SEPTEMBER HIGHLIGHTS JACKSON LIVE IN CONCERT Friday 9th September (7:30pm) £17 (£16 concs) ROCK ‘N’ ROLL PARADISE Saturday 10th September (7:30pm) £18.50 (£16.50 concs) WE’LL MEET AGAIN Wednesday 14th September (2:30pm) £12.50( £10.50 concs) Group discounts available BACK FOR GOOD Friday 16th September (7:30pm) £19.50 (£18.50 concs) Under 16s £16.50 LD OUT SOLAUGHTER JIMMY CARR THERAPY Saturday 17th September (7pm and 10pm) AN EVENING WITH ALED JONES Friday 23rd September (7:30pm) £22.50 Group Offer – 1 in 10 goes free! BUBLÉ FEVER Saturday 24th September (7:30pm) £17.50 (£15.50 concs) CORN EXCHANGE COMEDY CLUB Wednesday 28th September Doors open 7:45pm, comedy at 8:45pm £8.50 Adults only! AN EVENING WITH BLAKE Friday 30th September (7:30pm) £25

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Situated on the North Norfolk Coast, Briarfields offers you the perfect setting for your big day – and night. We’ll happily organise and plan every aspect of the event with you (including food and wine choices) so you can enjoy a stress-free and enjoyable time. We have a great portfolio of local contacts who’ll help add all those special touches to your day. Whether it’s a wedding, special birthday or just a very memorable time with friends, Briarfields can seat and cater for 90-150 people sitting down – and up to 300 people for a drinks party. Our meal prices start at just £30 per guest.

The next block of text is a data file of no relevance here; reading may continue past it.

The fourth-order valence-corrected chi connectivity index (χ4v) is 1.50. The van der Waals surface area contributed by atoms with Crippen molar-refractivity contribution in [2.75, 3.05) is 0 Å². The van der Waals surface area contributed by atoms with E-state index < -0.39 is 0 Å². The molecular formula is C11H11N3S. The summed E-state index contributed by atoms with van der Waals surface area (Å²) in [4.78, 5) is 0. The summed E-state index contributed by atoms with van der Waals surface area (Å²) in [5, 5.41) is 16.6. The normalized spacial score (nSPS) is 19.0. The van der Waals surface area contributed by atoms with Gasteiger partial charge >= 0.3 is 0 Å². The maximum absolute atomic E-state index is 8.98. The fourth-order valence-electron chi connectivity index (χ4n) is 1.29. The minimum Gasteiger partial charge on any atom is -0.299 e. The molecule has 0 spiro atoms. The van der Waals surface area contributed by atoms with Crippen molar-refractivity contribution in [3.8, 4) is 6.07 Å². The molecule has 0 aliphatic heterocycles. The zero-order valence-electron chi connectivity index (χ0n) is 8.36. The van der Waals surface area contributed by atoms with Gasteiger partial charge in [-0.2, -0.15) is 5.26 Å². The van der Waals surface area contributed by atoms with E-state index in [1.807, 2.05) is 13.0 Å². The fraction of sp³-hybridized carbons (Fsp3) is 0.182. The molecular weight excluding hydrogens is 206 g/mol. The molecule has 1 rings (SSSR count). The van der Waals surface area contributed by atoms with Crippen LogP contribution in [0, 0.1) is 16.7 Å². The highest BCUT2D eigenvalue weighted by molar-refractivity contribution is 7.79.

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hen it comes to raising money in a fast and efficient way, there’s no better option than the traditional pawnbroking service offered by Blatchford & Mills. Items of gold jewellery or those set with precious stones such as diamonds, rubies or emeralds (which can be graded by our inhouse diamond expert) can be taken in return for cash on a re-purchase agreement. Lasting for 28 days the customer is able to ‘buy back’ their item on full payment of the agreed loan amount (plus interest) or extend the agreement for a further 28 days on payment of the accrued interest. There’s no minimum or maximum amount that can be borrowed (subject to the value of items).


Unlike many other money lending options, the convenient service offered by Blatchford & Mills avoids credit checks (though ID is still required), whilst being quick and discreet with a sensitive approach towards such confidential transactions. Because the Lynn-based jewellers understand that sometimes it’s necessary to access cash in hurry, they also offer full cheque cashing and giro cashing facilities. Rather than waiting for the banking process to complete, cheques can be paid out in cash in just minutes rather than days (subject to ID and checks). Even pre-dated giro cheques can be dealt with swiftly and securely at Blatchford & Mills. Fast cash services from a King’s Lynn business you can trust.

Main Street, Titchwell, Hunstanton Telephone: 01485 210742 E-mail: Web:

SHORT TERM LOANS Cash lent against gold and jewellery – any item considered

3rd PARTY CHEQUES CASHED Best rates in town on 3rd party cheque and Giro cashing: All 3rd party cheques – 4.9% commission All Giros – 10% commission